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An Inside Look at Gas Mixers

by Dennis M. Richardson


as mixers are widely used to mix gases on-site from a

bulk source. Although gas mixers have been utilized since at least the 1950s, their usage is increasingly common due to advances in gas mixing technology and the inherent labor savings gained when using gas mixers versus premixed cylinders. The term "gas mixer" used in this article is synonymous with the term "gas blender" and "gas proportioner." Applications The applications for gas mixers fall into these major categories: · Shield Gases for Welding · Atmospheres for Heat Treating · Modified Atmosphere Packaging for Food · Special Applications The largest application for gas mixers is shield gases for welding. Typical two gas mixtures for welding are CO2/Ar, O2/Ar, and He/Ar. Three gas mixtures for welding shield gas are also common such as CO2/O2/Ar and CO2/He/Ar. Gas mixers may be used for only a few welding stations as well as installations with hundreds of stations. Correspondingly, flowrate capacities range from about 200 SCFH to greater than 30,000 SCFH. Shield gas mixers come in a wide variety of configurations, including gas mixers intended for outdoor service, integral gas analyzer, and high accuracy designs. Gas mixers for heat treating applications generally mix H2/N2 as a furnace atmosphere. It is important that these gas mixers meet the NFPA standard pertaining to furnace atmospheres, NFPA 86c. This standard requires that a gas analyzer be used to monitor the gas mixture for safety reasons. Gas mixers such as CO2/N2 are commonly used to package a wide variety of foods, including meat, baked goods, and cheese. Other mixtures are also used, such as CO2/O2 and CO2/O2/N2. The gas mixing system must be designed so that it does not introduce any contamination into the food, and a gas analyzer is also a good idea to prove that the packaging process is receiving the correct mixture. A number of other applications are suitable for on-site gas mixing, including air bag manufacture, blanketing of chemicals, laser assist gas, window pane filling, light bulb filling and blanketing of molten metals. Gas mixers for these applications are usually customized per the application.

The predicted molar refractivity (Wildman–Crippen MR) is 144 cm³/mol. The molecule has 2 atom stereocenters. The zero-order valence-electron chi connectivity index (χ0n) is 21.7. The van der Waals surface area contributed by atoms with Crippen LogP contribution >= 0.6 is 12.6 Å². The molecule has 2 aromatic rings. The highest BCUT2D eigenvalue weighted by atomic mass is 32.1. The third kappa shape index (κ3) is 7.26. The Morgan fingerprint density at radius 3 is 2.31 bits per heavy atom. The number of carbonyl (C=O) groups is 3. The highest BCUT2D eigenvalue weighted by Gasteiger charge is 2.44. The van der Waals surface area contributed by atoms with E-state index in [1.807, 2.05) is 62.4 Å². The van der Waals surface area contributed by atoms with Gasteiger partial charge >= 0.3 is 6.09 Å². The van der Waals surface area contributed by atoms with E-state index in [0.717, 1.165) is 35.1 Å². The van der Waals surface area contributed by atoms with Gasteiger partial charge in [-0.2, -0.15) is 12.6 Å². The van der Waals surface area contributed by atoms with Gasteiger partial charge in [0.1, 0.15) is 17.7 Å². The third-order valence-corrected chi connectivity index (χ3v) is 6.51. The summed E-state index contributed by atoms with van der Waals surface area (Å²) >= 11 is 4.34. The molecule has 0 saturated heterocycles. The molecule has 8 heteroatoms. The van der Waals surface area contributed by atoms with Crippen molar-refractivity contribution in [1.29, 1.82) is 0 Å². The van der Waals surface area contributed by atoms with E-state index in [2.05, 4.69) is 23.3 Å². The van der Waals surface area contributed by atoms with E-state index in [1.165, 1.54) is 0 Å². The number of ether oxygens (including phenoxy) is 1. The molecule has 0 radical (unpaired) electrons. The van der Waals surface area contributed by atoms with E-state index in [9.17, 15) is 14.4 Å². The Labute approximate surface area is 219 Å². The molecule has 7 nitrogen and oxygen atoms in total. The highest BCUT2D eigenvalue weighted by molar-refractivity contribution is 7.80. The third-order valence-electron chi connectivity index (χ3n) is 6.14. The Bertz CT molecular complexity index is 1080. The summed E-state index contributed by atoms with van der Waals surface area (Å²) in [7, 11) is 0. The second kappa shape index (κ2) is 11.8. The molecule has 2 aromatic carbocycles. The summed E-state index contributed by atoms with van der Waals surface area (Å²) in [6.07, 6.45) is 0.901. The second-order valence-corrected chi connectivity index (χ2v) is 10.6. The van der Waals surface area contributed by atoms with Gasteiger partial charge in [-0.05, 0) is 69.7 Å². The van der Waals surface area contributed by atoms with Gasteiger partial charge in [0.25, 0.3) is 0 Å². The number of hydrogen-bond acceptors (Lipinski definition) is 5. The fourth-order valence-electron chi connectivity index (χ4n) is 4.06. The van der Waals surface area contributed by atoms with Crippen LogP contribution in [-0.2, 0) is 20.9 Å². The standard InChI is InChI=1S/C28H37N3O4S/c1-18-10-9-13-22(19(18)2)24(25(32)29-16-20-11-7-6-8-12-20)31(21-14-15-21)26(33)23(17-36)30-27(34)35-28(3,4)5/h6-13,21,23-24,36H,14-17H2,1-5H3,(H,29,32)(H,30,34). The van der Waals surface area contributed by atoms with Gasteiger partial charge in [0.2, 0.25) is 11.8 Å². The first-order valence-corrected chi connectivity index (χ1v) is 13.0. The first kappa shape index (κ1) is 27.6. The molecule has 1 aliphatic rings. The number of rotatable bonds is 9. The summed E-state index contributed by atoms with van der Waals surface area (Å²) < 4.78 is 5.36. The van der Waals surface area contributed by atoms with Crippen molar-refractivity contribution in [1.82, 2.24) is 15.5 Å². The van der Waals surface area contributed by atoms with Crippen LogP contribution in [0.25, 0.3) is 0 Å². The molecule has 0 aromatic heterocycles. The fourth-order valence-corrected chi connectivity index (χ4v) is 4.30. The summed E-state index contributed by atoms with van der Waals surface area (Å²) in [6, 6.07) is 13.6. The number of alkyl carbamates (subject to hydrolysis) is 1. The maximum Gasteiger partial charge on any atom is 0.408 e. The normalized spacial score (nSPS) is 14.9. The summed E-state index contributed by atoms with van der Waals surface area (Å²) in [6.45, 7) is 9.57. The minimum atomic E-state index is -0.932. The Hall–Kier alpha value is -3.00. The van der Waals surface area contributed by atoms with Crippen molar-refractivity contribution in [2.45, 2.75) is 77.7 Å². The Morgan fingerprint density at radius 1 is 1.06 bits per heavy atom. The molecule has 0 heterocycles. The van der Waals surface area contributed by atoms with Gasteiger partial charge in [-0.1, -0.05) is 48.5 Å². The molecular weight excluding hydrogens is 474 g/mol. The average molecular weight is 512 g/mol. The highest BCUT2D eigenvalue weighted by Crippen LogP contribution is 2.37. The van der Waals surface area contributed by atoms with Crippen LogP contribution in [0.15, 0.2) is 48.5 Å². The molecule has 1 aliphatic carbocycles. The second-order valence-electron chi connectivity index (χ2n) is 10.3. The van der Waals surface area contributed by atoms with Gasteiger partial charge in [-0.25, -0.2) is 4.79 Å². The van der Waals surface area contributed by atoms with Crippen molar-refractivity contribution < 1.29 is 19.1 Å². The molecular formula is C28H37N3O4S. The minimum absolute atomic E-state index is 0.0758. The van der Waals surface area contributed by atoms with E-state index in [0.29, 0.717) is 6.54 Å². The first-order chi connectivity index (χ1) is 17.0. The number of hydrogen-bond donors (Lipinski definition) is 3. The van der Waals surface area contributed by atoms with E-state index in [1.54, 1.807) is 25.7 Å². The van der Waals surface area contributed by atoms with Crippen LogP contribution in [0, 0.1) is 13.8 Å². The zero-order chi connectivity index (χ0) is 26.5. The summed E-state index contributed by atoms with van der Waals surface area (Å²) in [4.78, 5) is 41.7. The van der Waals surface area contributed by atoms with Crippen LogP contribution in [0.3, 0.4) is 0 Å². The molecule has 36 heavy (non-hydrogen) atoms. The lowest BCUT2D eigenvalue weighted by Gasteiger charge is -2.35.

Gas Mixing Basics Gas mixers inherently produce a gas mixture which is more homogeneous than gas mixtures created in cylinders. When gases are mixed in a gas mixer, the flowing gases are combined under turbulent flow conditions, usually an arrangement where the gases meet at right angles. This arrangement produces a very homogeneous mixture.

Producing gas mixtures in cylinders is normally accomplished by successively adding one component after another to the cylinder. This procedure produces layers of gases in the cylinder. After filling, the gases in the cylinder can be mixed by rolling the cylinder, or natural mixing between the gas layers will occur after some period of time, normally a matter of days or weeks. Use of a dip or distributor tube in the cylinder will dramatically improve mixing in the cylinder. Gas Mixer Designs In the industrial gas business three design types of gas mixers are typically utilized: Constant Flow, Surge Tank, and Surge Tank with Gas Analyzer. Constant Flow Gas Mixers Constant flow gas mixers continuously flow during gas mixing demand, in contrast to surge tank type gas mixers which alternately flow gases into a surge tank. Constant flow style gas mixers employ schemes that keep a consistent pressure drop across flow restrictions over a wide range of flowrates. These types of gas mixers have a minimum flow requirement in order to maintain accurate gas mixing. Surge Tank Gas Mixers Surge tank style gas mixers operate with a surge tank, solenoid valve, and pressure switch. When mixed gas demand depletes the surge tank to a lower pressure, the